Clocks sees Feeney reach some kind of maturation point, one which puts her quirky creativity in perspective. But the album also highlights the current music business dynamics that an artist of Feeney’s increasing stature has to negotiate – artists’ fees are being reduced but the quality of the work they produce (or are expected to) is not. Something else has emerged, crucially, since the release of 13 Songs, and that is the absolute necessity for an artist of Feeney’s visual awareness to align herself with YouTube.

“In terms of visualisation,” says Feeney, “everything happens in sequence in my head. The first part is the song – I’ve found it’s impossible to visualise things when I’m creating the song. I first like to focus on the words, then the music, then the mixing/mastering, and then the sequencing of the songs for the album.

“When you’re so into the music, you know you want something to be visual, but it’s rarely, if ever, there from the start of the song-making process. For example, when I’d finished pages, I hadn’t really wanted to do anything on the visual side, but it ended up that quite a lot of videos were done for it, and I’m doing that more and more these days.”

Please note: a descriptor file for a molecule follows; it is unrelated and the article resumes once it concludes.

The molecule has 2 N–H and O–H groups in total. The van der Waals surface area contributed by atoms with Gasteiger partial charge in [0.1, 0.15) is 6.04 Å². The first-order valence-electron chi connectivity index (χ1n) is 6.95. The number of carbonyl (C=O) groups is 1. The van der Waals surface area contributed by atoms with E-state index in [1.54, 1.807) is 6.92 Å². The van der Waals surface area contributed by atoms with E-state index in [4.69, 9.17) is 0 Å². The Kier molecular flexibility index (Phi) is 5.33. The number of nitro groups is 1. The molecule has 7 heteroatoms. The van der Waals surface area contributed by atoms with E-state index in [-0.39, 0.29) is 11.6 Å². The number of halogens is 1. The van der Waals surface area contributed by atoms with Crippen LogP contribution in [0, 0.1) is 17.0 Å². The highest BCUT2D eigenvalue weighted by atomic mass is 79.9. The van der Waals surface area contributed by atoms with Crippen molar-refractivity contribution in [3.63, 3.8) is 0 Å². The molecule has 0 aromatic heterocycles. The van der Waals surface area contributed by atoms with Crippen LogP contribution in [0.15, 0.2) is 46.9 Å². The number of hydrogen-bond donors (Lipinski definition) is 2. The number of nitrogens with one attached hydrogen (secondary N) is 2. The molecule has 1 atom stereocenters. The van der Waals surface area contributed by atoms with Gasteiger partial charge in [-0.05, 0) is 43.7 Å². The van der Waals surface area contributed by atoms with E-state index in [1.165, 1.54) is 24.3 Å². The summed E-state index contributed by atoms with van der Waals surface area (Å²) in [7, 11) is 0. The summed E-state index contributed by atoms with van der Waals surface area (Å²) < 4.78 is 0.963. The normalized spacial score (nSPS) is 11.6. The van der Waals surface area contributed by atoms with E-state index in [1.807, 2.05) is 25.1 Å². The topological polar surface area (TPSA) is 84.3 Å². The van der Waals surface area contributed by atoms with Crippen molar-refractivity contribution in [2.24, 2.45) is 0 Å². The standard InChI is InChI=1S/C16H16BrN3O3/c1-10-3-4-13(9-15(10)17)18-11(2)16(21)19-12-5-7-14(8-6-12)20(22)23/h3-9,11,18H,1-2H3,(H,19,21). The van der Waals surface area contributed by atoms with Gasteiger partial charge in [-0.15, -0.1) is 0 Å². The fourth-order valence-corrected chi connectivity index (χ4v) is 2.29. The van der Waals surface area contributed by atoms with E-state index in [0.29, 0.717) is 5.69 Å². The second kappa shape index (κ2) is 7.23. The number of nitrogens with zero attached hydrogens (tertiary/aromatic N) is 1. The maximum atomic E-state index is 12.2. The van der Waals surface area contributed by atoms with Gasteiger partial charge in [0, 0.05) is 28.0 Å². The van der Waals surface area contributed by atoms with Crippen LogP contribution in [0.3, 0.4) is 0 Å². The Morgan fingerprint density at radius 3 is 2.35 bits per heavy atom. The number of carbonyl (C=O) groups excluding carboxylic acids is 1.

Another change for Feeney is that while 13 Songs was released on her cottage-industry label, Mittens, pages had a brief alignment with a major label. With Clocks, however, she is back once more in full control in cottageindustry mode – albeit this time with a few outhouses attached.

“What happens as you go along is that, as the responsibility of you as an artist gets bigger, then so do the expectations of the audience. I now have people who return to my shows more and more – and I didn’t have that at the very beginning – and you need to have much more in order for the third record, particularly when you have a more developed audience. So now the label side of it for me has become really large. I have to fund it all, of course, but I’ve got people helping out on that side of things.”